Measuring What Matters: The UW Flexible Option's Framework to Measure Success from the Student Vantage Point

Measuring What Matters: The UW Flexible Option's Framework to Measure Success from the Student Vantage Point

Aaron Brower, Sandra Kallio, Rebecca Karoff, Mark Mailloux, David Schejbal
DOI: 10.4018/978-1-5225-0932-5.ch014
(Individual Chapters)
No Current Special Offers


This chapter demonstrates that competency-based education requires a different set of student success metrics, and introduces the metrics framework developed by and for the University of Wisconsin's UW Flexible Option (UW Flex). UW Flex is a direct assessment competency-based self-paced model for earning degrees and certificates from institutions in the UW System. It was supported by a grant from Lumina Foundation to develop a competency-based education blueprint for success and includes a set of student-centric metrics meaningful to the model, the curriculum, and the students who are being served in Flex programs. The framework defines student success as students moving through programs at their own pace, demonstrating mastery of subject matter, and meeting academic goals. Program-level metrics aggregate each of these three student-level metrics to provide useful information about the success of a program. The authors also build the case that strategic management of resources is required to overcome challenges inherent in implementing the UW Flexible Option metrics framework.
Chapter Preview


Long-held measures of student success, such as retention and graduation rates, are rooted in the traditional academic term. The credit hour has driven determinations of student success in American higher education for more than a century, deeply affecting the architecture, delivery, and accountability of post-secondary academic programs (Laitinen, 2012). There are powerful reasons why conventional success metrics are grounded in the credit hour. Factors include the higher education regulatory environment, entrenched academic calendars, and visibility to policy-makers and the general public.

The paradigm of credit hour-based metrics was established in the early 1900s to measure faculty workload, primarily for pension purposes. Over time, the paradigm evolved in imperfect ways to gauge student success, student learning, and a range of other institutional functions from admissions to financial aid. Much of the evolution of the credit hour into a proxy for student learning emerged from the regulatory environment. The U.S. Department of Education (“the Department”) adopted the credit hour to standardize the unit of transaction between students and their institutions of higher learning, equating time with learning. Credit hour-based metrics have been particularly well suited for traditional residence-based colleges and universities, with physical classrooms and traditional students in them, as the dominant model for the latter half of the 20th century.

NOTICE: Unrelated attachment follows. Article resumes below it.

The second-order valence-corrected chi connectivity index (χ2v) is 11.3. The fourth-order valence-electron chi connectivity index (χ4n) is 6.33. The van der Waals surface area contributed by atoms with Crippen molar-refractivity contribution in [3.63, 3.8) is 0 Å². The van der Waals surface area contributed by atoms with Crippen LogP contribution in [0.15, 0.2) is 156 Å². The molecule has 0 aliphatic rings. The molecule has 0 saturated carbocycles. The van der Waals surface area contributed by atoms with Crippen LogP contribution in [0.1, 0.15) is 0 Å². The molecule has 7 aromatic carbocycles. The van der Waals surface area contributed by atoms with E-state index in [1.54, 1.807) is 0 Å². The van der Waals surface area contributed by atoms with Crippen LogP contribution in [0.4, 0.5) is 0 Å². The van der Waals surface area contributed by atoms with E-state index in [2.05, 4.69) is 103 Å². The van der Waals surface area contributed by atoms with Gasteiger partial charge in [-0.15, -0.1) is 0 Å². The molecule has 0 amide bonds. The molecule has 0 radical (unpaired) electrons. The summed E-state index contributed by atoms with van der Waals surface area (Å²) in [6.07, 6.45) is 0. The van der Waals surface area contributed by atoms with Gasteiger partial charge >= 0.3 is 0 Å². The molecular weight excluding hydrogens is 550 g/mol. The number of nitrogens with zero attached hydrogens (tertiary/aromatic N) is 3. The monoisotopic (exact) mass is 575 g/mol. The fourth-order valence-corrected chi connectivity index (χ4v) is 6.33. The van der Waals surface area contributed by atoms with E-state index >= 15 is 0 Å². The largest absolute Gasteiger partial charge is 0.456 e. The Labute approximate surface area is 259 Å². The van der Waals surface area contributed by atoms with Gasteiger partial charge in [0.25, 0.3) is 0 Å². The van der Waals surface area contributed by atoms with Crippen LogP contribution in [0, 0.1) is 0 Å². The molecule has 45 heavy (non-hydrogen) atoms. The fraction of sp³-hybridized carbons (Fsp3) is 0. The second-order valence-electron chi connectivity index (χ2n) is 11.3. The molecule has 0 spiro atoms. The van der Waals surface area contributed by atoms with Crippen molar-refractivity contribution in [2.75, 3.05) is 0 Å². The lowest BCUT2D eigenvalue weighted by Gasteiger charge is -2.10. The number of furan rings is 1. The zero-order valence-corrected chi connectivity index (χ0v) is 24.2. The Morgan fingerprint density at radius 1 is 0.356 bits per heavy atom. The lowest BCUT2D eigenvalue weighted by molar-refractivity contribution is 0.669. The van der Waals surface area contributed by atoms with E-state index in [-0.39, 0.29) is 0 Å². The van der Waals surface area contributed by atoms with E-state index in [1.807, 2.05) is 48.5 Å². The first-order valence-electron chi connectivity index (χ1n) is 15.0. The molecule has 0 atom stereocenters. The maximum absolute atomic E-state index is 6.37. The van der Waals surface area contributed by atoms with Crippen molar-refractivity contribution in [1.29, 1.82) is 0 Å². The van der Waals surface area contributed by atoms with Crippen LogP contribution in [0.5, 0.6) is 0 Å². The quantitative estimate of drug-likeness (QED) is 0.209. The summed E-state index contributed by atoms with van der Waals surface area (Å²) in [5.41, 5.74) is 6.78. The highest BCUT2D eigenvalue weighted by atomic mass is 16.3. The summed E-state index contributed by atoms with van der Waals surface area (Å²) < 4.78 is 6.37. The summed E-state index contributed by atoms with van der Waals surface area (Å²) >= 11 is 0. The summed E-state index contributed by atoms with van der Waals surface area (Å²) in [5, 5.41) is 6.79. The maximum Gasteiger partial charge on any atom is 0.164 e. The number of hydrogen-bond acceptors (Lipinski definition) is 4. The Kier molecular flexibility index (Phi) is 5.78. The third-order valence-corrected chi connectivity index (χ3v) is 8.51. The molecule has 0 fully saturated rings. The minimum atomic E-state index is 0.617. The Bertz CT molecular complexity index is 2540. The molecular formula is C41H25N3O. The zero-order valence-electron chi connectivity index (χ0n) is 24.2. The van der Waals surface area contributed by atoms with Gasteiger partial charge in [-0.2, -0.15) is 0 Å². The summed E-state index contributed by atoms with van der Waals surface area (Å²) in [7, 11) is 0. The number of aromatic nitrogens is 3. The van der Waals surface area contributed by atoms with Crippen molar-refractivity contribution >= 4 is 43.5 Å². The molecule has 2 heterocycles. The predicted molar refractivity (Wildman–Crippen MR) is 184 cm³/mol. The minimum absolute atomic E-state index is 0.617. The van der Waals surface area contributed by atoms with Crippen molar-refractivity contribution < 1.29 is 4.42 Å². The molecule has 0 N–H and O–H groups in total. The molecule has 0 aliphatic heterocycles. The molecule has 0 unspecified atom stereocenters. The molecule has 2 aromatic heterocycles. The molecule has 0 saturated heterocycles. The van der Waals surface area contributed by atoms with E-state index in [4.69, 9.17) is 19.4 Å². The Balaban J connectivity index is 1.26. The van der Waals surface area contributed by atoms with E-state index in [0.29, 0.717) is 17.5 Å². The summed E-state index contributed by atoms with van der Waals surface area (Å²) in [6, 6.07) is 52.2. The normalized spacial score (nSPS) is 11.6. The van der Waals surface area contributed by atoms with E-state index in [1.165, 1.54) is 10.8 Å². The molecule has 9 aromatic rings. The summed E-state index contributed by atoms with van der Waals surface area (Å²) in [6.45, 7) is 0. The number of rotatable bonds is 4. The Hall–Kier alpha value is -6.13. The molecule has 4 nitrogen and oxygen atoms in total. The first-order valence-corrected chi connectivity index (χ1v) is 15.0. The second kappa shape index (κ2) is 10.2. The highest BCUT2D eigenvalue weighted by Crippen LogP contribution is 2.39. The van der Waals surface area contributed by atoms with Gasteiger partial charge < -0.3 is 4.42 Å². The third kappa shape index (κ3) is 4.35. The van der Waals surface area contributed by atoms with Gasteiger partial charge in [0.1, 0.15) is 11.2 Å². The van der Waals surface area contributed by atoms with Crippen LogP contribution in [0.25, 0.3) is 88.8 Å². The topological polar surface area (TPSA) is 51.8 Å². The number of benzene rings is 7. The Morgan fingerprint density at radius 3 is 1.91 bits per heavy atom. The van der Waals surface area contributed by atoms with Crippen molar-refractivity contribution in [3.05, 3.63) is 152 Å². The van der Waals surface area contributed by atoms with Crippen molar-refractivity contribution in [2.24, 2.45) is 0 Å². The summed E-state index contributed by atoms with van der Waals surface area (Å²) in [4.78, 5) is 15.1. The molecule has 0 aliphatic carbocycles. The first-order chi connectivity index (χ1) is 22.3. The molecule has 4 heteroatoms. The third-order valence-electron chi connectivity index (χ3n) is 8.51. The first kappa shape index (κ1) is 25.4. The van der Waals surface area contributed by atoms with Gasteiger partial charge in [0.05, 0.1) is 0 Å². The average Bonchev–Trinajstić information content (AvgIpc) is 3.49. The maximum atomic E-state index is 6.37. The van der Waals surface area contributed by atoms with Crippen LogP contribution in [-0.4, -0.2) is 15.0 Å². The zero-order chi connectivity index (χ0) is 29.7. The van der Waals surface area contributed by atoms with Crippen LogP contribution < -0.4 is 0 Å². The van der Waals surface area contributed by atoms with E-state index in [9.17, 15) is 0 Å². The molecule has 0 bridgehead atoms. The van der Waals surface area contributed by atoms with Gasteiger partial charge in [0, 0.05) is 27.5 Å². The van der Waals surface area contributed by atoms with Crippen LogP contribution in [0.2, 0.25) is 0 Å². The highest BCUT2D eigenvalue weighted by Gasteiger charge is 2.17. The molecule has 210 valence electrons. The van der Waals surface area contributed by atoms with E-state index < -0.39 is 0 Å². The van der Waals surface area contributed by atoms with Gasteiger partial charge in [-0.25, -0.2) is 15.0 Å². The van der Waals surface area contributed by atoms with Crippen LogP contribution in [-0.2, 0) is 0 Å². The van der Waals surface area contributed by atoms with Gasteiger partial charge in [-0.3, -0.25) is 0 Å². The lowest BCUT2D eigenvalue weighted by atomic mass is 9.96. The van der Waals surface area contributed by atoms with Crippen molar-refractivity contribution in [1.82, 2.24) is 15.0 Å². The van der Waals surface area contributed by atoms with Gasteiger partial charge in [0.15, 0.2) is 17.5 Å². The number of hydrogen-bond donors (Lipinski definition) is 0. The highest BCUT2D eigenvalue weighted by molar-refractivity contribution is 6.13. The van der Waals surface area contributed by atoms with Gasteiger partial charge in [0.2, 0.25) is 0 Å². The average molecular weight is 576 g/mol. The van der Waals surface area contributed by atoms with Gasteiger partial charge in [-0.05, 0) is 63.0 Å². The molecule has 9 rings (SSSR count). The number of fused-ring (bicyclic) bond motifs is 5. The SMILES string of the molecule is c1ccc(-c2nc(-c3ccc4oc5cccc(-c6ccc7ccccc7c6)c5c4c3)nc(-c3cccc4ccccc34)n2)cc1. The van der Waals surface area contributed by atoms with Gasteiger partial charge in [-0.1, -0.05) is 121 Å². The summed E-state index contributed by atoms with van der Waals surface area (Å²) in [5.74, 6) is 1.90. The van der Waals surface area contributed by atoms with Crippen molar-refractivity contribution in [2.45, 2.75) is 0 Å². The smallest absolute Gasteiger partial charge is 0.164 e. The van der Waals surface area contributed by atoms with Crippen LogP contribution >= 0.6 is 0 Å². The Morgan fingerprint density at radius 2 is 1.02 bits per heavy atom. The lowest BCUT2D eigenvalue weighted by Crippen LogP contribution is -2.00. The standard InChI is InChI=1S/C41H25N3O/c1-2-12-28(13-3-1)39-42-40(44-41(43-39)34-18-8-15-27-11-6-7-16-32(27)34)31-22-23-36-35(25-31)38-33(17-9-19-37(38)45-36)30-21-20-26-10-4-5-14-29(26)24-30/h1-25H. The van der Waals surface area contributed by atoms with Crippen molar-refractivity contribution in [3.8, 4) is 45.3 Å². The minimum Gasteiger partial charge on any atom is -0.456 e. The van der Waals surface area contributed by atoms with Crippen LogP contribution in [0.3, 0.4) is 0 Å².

The Department’s data center, the National Center for Education Statistics’ Integrated Postsecondary Education Data System (IPEDS), tracks student success measures that are determined almost exclusively on the credit hour ( The IPEDS obtains the required, standardized higher education data from every college, university, and technical and vocational institution that participates in federal student financial aid programs. Chief among their data collection efforts is an annual survey that collects data on time- and cohort-defined retention and graduation rates (Institutional Retention and Graduation Rates for Undergraduate Students, 2014). The Higher Education Act of 1965, as amended, requires institutions participating in federal student aid programs to report data on enrollments, program completions, graduation rates, faculty and staff, finances, institutional prices, and student financial aid. These data are made available to students, parents, researchers, and the public.

The measures that IPEDS gathers tend to be directed toward program and institutional success rather than individual student-level progress and success. Some examples of success as determined by credit hour-based metrics include:

  • High first- to second-year retention rate among first-time, full-time students.

  • High four-, five- and six-year graduation rates.

  • Selectivity represented by various admissions yields.

  • High financial aid/low cost to attend.

  • Core revenues per full-time equivalent by source.

  • Abundant on-campus opportunities for student engagement.

  • High percentage of teaching staff with a terminal degree.

Other more public facing college evaluation systems also base their assessments on IPEDS data. In response primarily to state and federal policy-makers, for example, the Voluntary System of Accountability (VSA) is a recent initiative by public four-year universities to supply clear, accessible, and comparable information on the undergraduate experience through a web-based report called “The College Portrait” ( This report predominantly provides IPEDS data. VSA also includes indirect measures of student learning in critical thinking, which is a step toward bringing student learning into the reporting environment.

Key Terms in this Chapter

Competency-Based Education: An educational method focused on learning outcomes and the demonstration of knowledge and skills by students rather than on seat time and traditional credit hours.

Non-Term: Student enrollment not based on a time period with a set start and stop of academic work for a student cohort.

Direct Assessment: The specific type of competency-based education based on the direct measurement of what a student knows and can do, regardless of the source of that knowledge and skills.

Competencies: Learning outcomes—including knowledge, skills, attitudes, and behaviors—a student is expected to master.

Complete Chapter List

Search this Book: